KO Count

K.O. Count is a strategy for playing Blackjack which is designed to give the player a slight advantage by helping them to predict when they are likely to be dealt strong hands. With this knowledge, one can make more accurate decisions about when to bet larger amounts, thus increasing total overall profit.

K.O. Count falls under the category of Blackjack card counting. It is not specifically illegal, because it relies on the skill of the player deploying it to be successful. It’s a fine point, though, because casinos don’t like players to card count, as it places the advantage with the player.

Multi Decks

Casinos are aware of the phenomenon of card counting – considering the millions of dollars they have lost to card counters, they could hardly not be. Since it’s a mental skill, they can’t ban it outright, but they do try and make it more difficult to pull off.

One of the ways they do this is by filling a card shoe with multiple decks of cards – it’s not uncommon to find 4 or even 8 decks in one shoe. Since there are now up to 416 cards in play (instead of 52), how do you deploy a card counting system?

Simple. You use the K.O. System.

K.O. Count to the Rescue

The K.O. Count is what is know as an “unbalanced” system. Many traditional card counting techniques operate on the assumption that if you deal through all 52 cards, counting accurately, you will wind up with a running count of 0.

But the K.O. Count system deliberately offsets the values applied to certain cards. Additionally, it employs what some people like to call “starting indices” – kick-off numbers that are larger than 0. The K.O. Count system sets the starting index to the number of decks in the shoe.

This offset, combined with a point system that’s more brutal than the popular Hi-Lo Count method, yet just as easy to learn, makes K.O. capable of handling multi deck Blackjack.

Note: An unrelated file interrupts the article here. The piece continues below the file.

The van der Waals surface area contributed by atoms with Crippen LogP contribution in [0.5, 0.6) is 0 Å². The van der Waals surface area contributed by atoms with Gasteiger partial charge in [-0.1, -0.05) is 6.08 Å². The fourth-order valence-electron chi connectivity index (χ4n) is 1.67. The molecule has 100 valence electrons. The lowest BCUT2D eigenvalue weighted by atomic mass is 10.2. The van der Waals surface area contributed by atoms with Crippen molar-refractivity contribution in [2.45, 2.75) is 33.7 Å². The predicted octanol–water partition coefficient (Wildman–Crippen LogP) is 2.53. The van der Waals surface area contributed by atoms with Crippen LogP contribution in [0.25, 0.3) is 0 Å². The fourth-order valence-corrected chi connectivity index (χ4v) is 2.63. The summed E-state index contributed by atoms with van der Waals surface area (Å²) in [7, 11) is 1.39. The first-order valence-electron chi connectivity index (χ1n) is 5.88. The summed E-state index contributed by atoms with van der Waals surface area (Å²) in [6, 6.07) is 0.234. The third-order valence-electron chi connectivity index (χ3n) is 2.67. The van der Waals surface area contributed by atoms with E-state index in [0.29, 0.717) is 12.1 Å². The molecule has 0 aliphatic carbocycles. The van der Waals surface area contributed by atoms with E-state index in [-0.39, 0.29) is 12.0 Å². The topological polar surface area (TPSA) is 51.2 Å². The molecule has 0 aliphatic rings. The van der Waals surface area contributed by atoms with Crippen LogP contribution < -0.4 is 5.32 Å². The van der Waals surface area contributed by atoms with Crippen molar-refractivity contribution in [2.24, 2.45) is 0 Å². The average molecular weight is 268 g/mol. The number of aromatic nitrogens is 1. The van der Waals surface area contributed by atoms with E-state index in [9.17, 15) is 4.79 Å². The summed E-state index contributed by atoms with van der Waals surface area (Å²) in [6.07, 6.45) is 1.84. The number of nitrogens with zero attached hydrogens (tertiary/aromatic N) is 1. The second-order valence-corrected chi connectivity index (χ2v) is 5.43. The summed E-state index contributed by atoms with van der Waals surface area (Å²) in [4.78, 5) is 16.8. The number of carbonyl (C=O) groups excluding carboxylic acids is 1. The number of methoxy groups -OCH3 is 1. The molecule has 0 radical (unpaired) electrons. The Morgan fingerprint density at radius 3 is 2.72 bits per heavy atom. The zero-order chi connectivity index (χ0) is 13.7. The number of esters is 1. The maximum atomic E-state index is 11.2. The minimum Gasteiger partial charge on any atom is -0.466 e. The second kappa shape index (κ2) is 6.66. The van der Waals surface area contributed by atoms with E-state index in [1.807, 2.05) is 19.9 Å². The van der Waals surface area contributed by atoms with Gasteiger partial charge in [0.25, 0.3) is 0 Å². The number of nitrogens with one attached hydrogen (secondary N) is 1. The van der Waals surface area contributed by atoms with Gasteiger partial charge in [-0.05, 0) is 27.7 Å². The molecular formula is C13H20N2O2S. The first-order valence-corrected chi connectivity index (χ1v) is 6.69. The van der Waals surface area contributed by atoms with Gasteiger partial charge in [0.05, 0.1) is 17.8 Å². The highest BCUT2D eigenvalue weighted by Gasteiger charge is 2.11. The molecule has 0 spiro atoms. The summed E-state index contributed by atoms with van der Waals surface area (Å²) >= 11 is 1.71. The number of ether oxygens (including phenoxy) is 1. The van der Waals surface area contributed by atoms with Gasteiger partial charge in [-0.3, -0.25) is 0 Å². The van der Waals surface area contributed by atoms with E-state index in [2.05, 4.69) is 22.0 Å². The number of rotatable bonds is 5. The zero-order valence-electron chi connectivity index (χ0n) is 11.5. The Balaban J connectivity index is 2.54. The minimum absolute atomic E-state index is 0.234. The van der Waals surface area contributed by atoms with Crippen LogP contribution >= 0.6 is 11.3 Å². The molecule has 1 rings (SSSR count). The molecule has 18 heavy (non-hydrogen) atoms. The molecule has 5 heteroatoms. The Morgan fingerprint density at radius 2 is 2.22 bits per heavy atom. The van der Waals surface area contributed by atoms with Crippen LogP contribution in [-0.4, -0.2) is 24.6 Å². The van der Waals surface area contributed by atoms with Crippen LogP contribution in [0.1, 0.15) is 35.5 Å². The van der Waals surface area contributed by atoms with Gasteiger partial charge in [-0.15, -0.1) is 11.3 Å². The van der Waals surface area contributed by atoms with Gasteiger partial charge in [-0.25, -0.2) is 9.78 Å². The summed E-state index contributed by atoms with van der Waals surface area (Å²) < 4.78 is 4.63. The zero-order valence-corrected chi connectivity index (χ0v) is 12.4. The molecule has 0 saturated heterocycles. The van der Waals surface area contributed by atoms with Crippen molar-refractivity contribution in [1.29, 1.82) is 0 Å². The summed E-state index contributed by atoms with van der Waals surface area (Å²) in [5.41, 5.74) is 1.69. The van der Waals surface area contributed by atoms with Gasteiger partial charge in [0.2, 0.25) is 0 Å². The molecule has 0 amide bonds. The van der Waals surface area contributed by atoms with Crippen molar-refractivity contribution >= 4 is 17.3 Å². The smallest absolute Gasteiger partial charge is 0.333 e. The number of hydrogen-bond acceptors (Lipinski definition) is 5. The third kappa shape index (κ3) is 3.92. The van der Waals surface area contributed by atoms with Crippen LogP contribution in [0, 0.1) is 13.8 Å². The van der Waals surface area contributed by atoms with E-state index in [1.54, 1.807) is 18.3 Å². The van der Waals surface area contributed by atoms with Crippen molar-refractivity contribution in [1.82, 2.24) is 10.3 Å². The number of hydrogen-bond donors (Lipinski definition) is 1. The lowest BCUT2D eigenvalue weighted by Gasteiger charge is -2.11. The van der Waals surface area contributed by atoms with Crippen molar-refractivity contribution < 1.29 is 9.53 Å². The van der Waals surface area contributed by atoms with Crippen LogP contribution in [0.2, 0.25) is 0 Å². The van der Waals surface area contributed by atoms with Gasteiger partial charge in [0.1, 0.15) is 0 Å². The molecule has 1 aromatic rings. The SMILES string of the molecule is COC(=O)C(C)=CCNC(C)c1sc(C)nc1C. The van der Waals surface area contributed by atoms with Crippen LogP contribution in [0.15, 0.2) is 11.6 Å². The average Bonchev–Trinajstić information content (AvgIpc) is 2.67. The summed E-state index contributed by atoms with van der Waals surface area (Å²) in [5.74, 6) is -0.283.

How The K.O. Card Counting System Works

K.O. Count works much like the popular system Hi Lo Count, with one exception: 7s are considered positive. You start by determining your Initial Running Count, which is based on the number of decks being used. 1 deck? Set it at 0. For 2 decks, set it at -4. For 6 decks, at -20, and at -28 for a big casino 8 deck shoe.

Then, as the cards are dealt, look at all the visible face cards, and based on what they are, either add to or subtract from your initial number.

Card values are as follows. For 2s through 7s, add 1 to your count. Ignore 8s and 9s. For 10s through the Ace, subtract 1.

The system is not foolproof, but is a good way of getting a statistical idea of when it’s a good idea to bet high. And this point is revealed what your running total currently is.

The trigger point varies depending on your Initial value, but it’s +2 in a single deck, +2 in a double deck, -4 for a 6 deck shoe, and -6 for an 8 deck shoe. Regardless of the deck, higher numbers reveal a more primed deck.

Blackjack Attack – Playing the Pros’ Way (2005) by Don Schlesinger is a sophisticated book aimed at advanced card counters. Click here for more detail on it in our blackjack media section.